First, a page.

General climatic and meteorological pattern
Following the autumn rains in 2003, the large amount of rainfall in the first few months of 2004 restored soil water reserves which had been reduced considerably by the very hot, dry summer of 2003.
A snowy winter with low average temperatures was followed by a spring characterized by plenty of rain over long periods until the beginning of May, delaying the start of the budding cycle of the vine. Initially this rainfall caused concern amongst growers about the possibility of early attacks of downy mildew, which fortunately did not take place however, with the pathogen being confined to its normal virulence.
However much the growers of the Langhe and Roero may have been worried about downy mildew though, the pathogen which kept them most occupied was powdery mildew, which hit the vineyards heavily from the first ten days of July on, helped by little sunshine, average temperatures, and fairly high relative humidity.
The following months were distinguished by summery temperatures which were never too high, with almost no periods of oppressive heat or rain. These conditions allowed for good development of medium-to-large sized bunches. The delay in the budding and the moderate summer temperatures allowed the vine to develop normally, though the expected ripening period at the end of August was delayed by at least 10 days. The distinguishing feature of the 2004 vintage was the arrival in our region of an anticyclone, which lasted throughout September and early October, with days full of sunshine, no rainfall, and temperatures above the seasonal average. This meant that the grapes could be picked when they were perfectly sound and ripe, allowing growers to enjoy a calm, anxiety-free harvest. Hail made an appearance on the morning of 8 th August, involving a very limited strip in the Barolo growing area.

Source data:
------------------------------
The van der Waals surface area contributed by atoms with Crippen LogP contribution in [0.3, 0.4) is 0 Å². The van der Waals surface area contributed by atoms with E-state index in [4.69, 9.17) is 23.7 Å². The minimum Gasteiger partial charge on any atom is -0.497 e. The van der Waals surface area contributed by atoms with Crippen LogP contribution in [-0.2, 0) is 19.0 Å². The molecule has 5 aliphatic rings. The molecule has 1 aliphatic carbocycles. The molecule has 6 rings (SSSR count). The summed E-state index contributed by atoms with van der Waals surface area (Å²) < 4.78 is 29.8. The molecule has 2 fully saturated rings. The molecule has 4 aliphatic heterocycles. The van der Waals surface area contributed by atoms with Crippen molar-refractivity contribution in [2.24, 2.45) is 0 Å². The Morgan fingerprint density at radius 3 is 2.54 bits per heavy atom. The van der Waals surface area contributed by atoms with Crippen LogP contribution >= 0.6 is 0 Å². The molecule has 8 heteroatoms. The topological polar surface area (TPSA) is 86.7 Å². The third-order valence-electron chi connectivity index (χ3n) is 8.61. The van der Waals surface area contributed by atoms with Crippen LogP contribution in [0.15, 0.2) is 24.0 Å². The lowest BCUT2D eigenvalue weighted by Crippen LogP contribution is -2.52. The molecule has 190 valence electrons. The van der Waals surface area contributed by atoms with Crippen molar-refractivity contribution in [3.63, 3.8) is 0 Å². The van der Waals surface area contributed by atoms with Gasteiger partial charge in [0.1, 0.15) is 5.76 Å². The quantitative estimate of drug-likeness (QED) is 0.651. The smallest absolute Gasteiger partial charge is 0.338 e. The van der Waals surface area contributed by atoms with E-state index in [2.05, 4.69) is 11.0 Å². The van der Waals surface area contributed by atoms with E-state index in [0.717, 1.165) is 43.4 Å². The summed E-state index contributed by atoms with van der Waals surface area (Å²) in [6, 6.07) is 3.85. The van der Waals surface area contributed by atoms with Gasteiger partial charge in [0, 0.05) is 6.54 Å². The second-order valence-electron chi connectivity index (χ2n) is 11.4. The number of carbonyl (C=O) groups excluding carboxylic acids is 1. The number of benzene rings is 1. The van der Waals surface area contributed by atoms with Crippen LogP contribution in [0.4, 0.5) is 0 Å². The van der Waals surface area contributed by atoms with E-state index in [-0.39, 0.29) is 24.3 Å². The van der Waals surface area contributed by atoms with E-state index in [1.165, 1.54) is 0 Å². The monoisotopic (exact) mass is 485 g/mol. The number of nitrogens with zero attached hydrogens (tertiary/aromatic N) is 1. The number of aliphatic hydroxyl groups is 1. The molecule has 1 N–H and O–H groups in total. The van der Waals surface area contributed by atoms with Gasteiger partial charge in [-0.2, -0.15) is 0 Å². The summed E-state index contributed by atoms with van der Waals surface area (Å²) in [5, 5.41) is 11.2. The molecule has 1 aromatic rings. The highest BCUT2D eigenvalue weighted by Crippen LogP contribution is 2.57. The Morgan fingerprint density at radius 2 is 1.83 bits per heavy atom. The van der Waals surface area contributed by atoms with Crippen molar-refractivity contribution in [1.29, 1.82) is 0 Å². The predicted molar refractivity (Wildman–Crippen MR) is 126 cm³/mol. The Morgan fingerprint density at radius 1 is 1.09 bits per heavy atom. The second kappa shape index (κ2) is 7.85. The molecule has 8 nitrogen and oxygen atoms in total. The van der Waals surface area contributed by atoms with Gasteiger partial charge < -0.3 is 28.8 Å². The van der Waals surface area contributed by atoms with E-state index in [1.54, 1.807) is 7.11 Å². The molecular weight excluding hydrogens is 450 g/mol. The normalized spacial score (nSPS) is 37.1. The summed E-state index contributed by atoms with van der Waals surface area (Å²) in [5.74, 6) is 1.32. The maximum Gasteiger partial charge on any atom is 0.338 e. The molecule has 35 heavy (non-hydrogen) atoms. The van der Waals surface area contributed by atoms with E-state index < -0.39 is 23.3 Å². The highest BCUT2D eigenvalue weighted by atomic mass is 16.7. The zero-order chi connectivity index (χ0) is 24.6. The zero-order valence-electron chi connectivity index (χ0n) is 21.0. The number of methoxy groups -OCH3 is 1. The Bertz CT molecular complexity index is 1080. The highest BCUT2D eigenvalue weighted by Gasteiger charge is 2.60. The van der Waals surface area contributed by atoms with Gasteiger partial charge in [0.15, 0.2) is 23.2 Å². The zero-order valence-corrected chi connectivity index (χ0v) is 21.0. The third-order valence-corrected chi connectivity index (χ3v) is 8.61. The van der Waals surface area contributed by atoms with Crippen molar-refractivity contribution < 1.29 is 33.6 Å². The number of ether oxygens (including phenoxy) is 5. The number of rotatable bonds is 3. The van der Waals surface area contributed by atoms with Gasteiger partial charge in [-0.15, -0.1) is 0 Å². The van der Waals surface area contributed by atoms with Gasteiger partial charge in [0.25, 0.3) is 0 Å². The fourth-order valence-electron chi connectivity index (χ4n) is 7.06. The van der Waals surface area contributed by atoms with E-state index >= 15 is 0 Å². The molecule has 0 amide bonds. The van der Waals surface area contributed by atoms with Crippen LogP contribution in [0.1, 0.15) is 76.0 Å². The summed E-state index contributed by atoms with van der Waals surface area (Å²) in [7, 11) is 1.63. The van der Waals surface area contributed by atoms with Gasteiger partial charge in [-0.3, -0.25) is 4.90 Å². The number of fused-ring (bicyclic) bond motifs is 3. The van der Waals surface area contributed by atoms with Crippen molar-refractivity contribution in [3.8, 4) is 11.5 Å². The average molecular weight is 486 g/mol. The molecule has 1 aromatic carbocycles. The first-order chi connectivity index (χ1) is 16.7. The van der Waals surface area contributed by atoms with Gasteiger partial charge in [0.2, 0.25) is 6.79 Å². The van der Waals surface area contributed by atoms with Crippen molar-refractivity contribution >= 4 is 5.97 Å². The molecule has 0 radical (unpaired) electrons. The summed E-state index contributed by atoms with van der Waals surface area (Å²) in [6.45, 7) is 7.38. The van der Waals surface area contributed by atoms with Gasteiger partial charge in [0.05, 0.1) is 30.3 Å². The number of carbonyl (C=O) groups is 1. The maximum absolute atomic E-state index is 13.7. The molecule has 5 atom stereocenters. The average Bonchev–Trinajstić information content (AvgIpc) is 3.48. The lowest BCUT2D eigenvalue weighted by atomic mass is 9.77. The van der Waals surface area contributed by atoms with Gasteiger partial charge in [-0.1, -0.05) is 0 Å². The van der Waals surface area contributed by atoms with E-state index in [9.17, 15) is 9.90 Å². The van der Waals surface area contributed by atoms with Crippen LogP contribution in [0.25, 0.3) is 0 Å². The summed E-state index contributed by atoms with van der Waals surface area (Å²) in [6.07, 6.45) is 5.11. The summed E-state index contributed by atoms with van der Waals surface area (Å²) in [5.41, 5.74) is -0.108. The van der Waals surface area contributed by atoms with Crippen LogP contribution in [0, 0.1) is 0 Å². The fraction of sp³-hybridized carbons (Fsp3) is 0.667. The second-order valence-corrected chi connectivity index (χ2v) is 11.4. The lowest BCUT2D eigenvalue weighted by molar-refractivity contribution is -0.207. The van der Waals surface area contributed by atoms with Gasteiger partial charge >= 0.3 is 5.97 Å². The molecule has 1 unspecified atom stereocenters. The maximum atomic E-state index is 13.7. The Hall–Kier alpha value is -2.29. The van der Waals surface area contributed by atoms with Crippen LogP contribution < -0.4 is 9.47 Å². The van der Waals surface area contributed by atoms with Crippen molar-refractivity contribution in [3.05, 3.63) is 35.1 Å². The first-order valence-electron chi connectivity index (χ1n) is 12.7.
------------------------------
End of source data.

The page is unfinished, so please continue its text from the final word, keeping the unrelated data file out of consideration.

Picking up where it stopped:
Comments on the vintage
The harvesting of the grapes began later in 2004 than in the particularly early recent vintages such as the 2003, and the standard of quality of the grapes was higher than expected. It was also a good year for astute growers who balanced production attentively with the vegetation of the plant.
Picking of the white varieties began around 10-15 September with Chardonnay, followed by Sauvignon blanc, Favorita and Arneis. The general situation was very good, with average alcohol, balanced acids and intense aromas.
A few days later, harvesting of the Dolcetto variety began in its four areas of production. It was completed between the end of September and the beginning of October, with early winery data showing wines of great potential, with good alcohol levels, the right acidity, and deep colour. After a short break, it was the turn of the Barbera and Nebbiolo varieties to be picked over a succession of days of sunshine mixed with others with overcast skies, though with limited rainfall. The resulting wines have very interesting, complex noses, with the right amount of acidity and alcohol.
The 2004 vintage therefore followed a “normal” pattern, with a not overly hot summer, the appropriate rainfall, and a long, tranquil harvest, which began in mid-September and ended late October, showing excellent promise in terms of quality.